Pittsburgh Synagogue Shooter Charged With Multiple Federal And State Crimes
Charges have been filed against the man responsible for the massacre in Pittsburgh in both Federal and State court.
Robert Bowers, the shooter who killed eleven people and injured six others, including four police officers, at a synagogue in Pittsburgh yesterday, has been charged with more than two dozen violations of Federal law as well as numerous charges under Pennsylvania law that could result in him being sentenced to death:
PITTSBURGH — Armed with an AR-15-style assault rifle and at least three handguns, a man shouting anti-Semitic slurs opened fire inside a Pittsburgh synagogue Saturday morning, killing at least 11 congregants and wounding four police officers and two others, the authorities said.
In a rampage described as among the deadliest against the Jewish community in the United States, the assailant stormed into the Tree of Life Congregation, where worshipers had gathered in separate rooms to celebrate their faith, and shot indiscriminately into the crowd, shattering what had otherwise been a peaceful morning.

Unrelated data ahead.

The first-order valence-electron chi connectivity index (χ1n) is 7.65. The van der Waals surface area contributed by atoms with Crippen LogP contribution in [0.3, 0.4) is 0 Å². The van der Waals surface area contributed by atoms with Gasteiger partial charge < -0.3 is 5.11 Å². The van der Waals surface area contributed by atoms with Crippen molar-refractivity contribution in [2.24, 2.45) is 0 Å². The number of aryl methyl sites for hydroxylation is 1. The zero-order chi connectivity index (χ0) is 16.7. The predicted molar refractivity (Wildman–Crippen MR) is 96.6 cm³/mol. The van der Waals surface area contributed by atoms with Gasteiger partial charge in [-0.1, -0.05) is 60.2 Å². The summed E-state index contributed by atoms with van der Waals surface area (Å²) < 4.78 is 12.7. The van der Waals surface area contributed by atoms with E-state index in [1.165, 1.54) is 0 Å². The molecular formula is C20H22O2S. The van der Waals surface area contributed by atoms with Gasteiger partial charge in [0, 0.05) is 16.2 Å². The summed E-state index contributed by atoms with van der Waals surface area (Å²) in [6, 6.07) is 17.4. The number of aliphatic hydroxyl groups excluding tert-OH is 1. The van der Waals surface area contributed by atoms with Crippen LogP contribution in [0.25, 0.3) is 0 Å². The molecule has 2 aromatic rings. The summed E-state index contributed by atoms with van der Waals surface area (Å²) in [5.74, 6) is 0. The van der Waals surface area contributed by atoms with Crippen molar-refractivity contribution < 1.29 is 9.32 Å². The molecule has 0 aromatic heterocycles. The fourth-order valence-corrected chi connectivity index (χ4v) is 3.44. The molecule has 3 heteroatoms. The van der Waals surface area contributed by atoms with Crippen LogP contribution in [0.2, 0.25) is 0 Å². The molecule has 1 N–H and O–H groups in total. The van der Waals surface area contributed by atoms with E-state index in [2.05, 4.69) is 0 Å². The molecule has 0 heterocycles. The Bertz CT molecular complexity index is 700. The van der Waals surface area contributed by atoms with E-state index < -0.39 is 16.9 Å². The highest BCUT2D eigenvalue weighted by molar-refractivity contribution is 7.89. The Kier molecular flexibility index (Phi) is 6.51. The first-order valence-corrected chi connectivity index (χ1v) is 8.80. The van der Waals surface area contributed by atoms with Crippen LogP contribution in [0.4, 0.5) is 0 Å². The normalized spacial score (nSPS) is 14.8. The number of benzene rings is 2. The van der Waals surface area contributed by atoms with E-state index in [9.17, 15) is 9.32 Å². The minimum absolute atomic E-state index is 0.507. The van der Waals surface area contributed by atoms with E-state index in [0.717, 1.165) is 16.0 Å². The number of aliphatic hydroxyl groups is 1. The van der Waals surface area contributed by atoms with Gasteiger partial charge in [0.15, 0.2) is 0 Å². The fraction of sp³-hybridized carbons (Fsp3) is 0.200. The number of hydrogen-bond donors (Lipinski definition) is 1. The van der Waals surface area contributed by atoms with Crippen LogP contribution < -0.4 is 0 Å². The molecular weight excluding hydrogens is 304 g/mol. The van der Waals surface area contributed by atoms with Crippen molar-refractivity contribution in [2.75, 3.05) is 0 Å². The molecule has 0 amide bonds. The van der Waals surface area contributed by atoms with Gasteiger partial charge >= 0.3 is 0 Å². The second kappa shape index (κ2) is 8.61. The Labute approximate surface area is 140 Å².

The assailant, identified by law enforcement officials as Robert D. Bowers, fired for several minutes and was leaving the synagogue when officers, dressed in tactical gear and armed with rifles, met him at the door. According to the police, Mr. Bowers exchanged gunfire with officers before retreating back inside and barricading himself inside a third-floor room. He eventually surrendered.